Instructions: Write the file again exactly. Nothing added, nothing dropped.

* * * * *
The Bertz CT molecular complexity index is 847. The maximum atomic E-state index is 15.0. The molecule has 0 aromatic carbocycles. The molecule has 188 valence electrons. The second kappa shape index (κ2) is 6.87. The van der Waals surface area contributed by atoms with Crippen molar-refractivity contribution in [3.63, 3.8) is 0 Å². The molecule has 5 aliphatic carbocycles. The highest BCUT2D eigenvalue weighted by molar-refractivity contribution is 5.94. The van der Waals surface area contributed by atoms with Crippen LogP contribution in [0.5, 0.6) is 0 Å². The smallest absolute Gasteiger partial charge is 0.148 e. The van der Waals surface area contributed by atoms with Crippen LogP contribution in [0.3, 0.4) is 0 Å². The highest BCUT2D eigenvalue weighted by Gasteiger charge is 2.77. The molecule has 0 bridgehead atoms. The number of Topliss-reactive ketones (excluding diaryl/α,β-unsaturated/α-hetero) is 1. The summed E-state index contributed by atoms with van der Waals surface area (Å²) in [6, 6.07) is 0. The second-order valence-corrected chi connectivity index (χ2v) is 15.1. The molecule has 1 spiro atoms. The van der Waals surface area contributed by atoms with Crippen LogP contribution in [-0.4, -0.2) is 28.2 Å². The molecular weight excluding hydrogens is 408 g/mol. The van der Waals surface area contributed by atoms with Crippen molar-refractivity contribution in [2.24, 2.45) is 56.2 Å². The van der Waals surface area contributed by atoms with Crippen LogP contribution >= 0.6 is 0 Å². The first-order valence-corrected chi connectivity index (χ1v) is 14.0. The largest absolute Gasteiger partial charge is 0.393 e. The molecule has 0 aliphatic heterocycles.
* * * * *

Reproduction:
The Bertz CT molecular complexity index is 847. The maximum atomic E-state index is 15.0. The molecule has 0 aromatic carbocycles. The molecule has 188 valence electrons. The second kappa shape index (κ2) is 6.87. The van der Waals surface area contributed by atoms with Crippen molar-refractivity contribution in [3.63, 3.8) is 0 Å². The molecule has 5 aliphatic carbocycles. The highest BCUT2D eigenvalue weighted by molar-refractivity contribution is 5.94. The van der Waals surface area contributed by atoms with Crippen LogP contribution in [0.5, 0.6) is 0 Å². The smallest absolute Gasteiger partial charge is 0.148 e. The van der Waals surface area contributed by atoms with Crippen LogP contribution in [0.3, 0.4) is 0 Å². The highest BCUT2D eigenvalue weighted by Gasteiger charge is 2.77. The molecule has 0 bridgehead atoms. The number of Topliss-reactive ketones (excluding diaryl/α,β-unsaturated/α-hetero) is 1. The summed E-state index contributed by atoms with van der Waals surface area (Å²) in [6, 6.07) is 0. The second-order valence-corrected chi connectivity index (χ2v) is 15.1. The molecule has 1 spiro atoms. The van der Waals surface area contributed by atoms with Crippen LogP contribution in [-0.4, -0.2) is 28.2 Å². The molecular weight excluding hydrogens is 408 g/mol. The van der Waals surface area contributed by atoms with Crippen molar-refractivity contribution in [2.24, 2.45) is 56.2 Å². The van der Waals surface area contributed by atoms with Crippen LogP contribution >= 0.6 is 0 Å². The first-order valence-corrected chi connectivity index (χ1v) is 14.0. The largest absolute Gasteiger partial charge is 0.393 e. The molecule has 0 aliphatic heterocycles.